Certainly such potential energy are not witnessed when measuring a systemís energy with a thermometer. However when potential transforms into kinetic then it has a temperature functionality. 

 

 Ditto for when a tensile layers forms it requires thermal energy, which generally must be absorbed from the surrounding liquid's thermal energy. Conversely  and when it collapses it releases energy, which is generally thermal if its collapse is relatively slow. Interestingly if a tensile layer collapses rapidly, as is often witnessed in sonoluminescence, then the energy released can resemble the blackbody radiation attributed to high temperature bodies i.e. 3000 degrees kelvin. 

 

    Notes

 

   Note there are those who believe that the energy associated with tensile layers is due to free energies which are traditionally calculated using the dreaded differential shuffle. Trust me when I say that there are other explanations, and I may present some in the not to distant future. Future book?

 

 It should be noted that the two mechanical forms of energy of a gas are its rotational and

translational energies, as these can do work onto their surroundings. And they are responsible for what we measure as the systemís mechanical parameters volume (V) and pressure (P). This fits with the conceptualization that gaseous moleculeís vibrational energy is obtain from interactions with the surrounding blackbody/thermal) radiation.

 

  Any illusion that a systemís macroscopic properties are not due to its microscopic properties is removed in our new perspective. Variations between the traditional and our new approach will become apparent throughout the ensuing sections of this text. Problems with traditional thermodynamics extend far beyond any misunderstanding of internal energy. That said the traditional poor consideration of internal energy does demonstrate how a science can become complication of the simple.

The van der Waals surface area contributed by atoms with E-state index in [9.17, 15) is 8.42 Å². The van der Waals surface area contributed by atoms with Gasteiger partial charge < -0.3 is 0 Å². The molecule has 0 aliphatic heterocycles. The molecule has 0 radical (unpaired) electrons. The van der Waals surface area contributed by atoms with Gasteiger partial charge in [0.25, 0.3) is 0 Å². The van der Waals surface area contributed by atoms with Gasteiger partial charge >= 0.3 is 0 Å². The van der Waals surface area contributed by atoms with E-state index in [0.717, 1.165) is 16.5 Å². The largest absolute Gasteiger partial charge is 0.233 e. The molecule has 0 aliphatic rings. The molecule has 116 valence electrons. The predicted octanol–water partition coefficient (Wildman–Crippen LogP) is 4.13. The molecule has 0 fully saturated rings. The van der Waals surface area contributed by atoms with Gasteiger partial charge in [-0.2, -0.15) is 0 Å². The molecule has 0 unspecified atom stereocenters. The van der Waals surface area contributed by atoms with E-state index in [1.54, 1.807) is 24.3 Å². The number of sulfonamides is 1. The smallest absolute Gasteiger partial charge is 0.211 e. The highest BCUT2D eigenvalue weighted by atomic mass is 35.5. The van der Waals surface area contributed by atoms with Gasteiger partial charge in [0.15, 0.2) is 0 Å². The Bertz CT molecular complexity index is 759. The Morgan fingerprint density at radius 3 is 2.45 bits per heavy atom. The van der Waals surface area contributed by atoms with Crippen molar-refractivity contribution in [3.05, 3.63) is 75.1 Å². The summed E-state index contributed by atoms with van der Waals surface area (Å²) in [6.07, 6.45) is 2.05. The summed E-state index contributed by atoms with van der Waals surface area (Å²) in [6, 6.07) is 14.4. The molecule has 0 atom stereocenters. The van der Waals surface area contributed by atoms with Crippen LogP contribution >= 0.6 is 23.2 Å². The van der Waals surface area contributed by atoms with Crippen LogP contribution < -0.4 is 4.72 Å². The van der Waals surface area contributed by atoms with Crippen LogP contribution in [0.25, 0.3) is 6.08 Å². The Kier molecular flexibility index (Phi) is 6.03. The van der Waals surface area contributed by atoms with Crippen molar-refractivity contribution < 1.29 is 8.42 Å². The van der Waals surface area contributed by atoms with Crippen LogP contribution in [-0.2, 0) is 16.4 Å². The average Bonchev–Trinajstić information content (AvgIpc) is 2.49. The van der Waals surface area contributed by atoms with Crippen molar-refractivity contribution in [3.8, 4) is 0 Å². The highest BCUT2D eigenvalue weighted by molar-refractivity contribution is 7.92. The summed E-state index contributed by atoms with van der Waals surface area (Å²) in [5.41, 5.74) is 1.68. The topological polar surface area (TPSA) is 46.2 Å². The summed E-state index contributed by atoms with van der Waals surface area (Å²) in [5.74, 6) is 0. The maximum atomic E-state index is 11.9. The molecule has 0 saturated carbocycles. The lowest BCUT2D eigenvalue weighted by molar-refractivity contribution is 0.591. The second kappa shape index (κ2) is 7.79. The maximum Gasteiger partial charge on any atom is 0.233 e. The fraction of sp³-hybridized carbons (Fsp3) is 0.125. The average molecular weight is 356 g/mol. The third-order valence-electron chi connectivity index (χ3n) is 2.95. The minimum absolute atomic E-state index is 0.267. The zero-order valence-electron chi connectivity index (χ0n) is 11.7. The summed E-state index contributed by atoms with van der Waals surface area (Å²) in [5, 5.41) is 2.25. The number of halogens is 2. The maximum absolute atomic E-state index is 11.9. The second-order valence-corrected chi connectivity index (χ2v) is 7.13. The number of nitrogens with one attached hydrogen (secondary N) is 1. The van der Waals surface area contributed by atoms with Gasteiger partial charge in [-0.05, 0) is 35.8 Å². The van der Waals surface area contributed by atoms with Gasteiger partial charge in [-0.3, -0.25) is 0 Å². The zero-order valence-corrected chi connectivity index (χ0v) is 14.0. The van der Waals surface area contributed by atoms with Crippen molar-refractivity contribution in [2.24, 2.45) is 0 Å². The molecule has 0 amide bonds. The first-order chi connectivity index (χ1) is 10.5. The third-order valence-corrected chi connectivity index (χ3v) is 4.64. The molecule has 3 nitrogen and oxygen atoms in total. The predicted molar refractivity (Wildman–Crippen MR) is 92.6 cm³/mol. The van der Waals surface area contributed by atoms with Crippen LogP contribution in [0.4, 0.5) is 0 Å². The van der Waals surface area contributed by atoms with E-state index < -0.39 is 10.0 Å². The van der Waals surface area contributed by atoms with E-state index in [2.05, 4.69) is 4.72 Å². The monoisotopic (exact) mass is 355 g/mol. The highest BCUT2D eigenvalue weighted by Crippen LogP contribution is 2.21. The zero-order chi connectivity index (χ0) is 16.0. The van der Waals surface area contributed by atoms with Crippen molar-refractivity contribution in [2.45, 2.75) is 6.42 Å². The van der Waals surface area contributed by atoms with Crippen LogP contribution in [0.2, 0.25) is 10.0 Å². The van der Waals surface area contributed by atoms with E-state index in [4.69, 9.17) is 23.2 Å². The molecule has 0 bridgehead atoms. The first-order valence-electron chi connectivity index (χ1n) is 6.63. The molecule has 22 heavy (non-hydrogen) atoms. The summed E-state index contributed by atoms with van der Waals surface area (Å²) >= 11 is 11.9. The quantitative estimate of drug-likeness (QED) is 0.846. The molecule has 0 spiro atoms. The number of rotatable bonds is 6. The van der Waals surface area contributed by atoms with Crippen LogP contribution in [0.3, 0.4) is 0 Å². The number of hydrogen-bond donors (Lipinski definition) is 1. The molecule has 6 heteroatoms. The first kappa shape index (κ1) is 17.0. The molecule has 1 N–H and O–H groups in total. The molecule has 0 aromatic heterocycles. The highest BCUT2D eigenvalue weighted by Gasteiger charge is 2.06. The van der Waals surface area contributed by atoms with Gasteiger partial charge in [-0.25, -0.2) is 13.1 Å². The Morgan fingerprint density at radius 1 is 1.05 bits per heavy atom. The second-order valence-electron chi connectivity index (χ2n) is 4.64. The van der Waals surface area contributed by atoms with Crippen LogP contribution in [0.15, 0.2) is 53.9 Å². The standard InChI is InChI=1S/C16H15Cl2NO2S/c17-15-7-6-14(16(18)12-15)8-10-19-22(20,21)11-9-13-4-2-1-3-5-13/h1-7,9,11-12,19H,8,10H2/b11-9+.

Conclusions:

 

As discussed in numerous other blogs throughout this webs. The internal energy (dE) is the energy change of the system that being a summation of all the system's microscopic energies that are a function of system's temperature. It is most readily calculated by  multiplying the systemís temperature change by its heat capacity (CvdT).  Work done by a system is external to that system and is defined in terms of the surrounding's mechanical parameters is surroundings our atmosphere then the irreversible lost work is  Wlost=PdV.

 

 If work is done onto a system then it can be witnessed as either a temperature increase into that system and/or a pressure increase. A pressure increase without a temperature does not necessarily mean the systemís energy has change, rather can be viewed as an increase in that systemís potential to do work.

 

 

Copyright Kent W. Mayhew

Internal Energy: What is it
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Sommerfield quote:"Thermodynamics is a funny subject. The first time you go through it, you don't understand it at all. The second time you go through it, you think you understand it, except for one or two small points. The third time you go through it, you know you don't understand it, but by that time you are so used to it, so it doesn't bother you any more."
This website is copyright of Kent W. Mayhew who in 2018 resides in Ottawa Ontario Canada